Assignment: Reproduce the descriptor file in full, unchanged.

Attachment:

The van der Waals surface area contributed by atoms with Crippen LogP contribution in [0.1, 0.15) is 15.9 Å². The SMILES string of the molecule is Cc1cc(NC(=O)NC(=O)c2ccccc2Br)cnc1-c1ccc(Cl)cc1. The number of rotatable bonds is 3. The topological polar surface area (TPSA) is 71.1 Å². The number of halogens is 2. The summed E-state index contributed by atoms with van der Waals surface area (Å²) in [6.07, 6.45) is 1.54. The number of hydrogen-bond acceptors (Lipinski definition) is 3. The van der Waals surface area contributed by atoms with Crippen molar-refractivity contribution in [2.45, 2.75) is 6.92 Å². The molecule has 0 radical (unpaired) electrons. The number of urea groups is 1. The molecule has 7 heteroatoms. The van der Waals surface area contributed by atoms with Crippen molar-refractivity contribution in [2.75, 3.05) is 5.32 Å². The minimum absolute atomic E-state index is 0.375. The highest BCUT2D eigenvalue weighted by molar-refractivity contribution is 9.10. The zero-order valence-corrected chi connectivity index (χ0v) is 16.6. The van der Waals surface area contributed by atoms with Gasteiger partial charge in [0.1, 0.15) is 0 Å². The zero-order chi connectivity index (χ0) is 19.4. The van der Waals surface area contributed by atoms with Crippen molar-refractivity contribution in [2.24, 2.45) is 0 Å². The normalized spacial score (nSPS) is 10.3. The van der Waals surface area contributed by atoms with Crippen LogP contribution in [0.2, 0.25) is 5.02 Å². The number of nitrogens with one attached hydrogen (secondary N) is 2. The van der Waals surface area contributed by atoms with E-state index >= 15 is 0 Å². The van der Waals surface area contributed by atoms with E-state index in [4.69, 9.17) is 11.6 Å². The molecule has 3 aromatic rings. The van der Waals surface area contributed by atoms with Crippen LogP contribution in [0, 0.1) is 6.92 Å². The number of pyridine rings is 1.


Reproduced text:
The van der Waals surface area contributed by atoms with Crippen LogP contribution in [0.1, 0.15) is 15.9 Å². The SMILES string of the molecule is Cc1cc(NC(=O)NC(=O)c2ccccc2Br)cnc1-c1ccc(Cl)cc1. The number of rotatable bonds is 3. The topological polar surface area (TPSA) is 71.1 Å². The number of halogens is 2. The summed E-state index contributed by atoms with van der Waals surface area (Å²) in [6.07, 6.45) is 1.54. The number of hydrogen-bond acceptors (Lipinski definition) is 3. The van der Waals surface area contributed by atoms with Crippen molar-refractivity contribution in [2.45, 2.75) is 6.92 Å². The molecule has 0 radical (unpaired) electrons. The number of urea groups is 1. The molecule has 7 heteroatoms. The van der Waals surface area contributed by atoms with Crippen molar-refractivity contribution in [2.75, 3.05) is 5.32 Å². The minimum absolute atomic E-state index is 0.375. The highest BCUT2D eigenvalue weighted by molar-refractivity contribution is 9.10. The zero-order valence-corrected chi connectivity index (χ0v) is 16.6. The van der Waals surface area contributed by atoms with Gasteiger partial charge in [0.1, 0.15) is 0 Å². The zero-order chi connectivity index (χ0) is 19.4. The van der Waals surface area contributed by atoms with Crippen molar-refractivity contribution in [2.24, 2.45) is 0 Å². The normalized spacial score (nSPS) is 10.3. The van der Waals surface area contributed by atoms with Crippen LogP contribution in [0.2, 0.25) is 5.02 Å². The number of nitrogens with one attached hydrogen (secondary N) is 2. The van der Waals surface area contributed by atoms with E-state index >= 15 is 0 Å². The van der Waals surface area contributed by atoms with E-state index in [4.69, 9.17) is 11.6 Å². The molecule has 3 aromatic rings. The van der Waals surface area contributed by atoms with Crippen LogP contribution in [0, 0.1) is 6.92 Å². The number of pyridine rings is 1.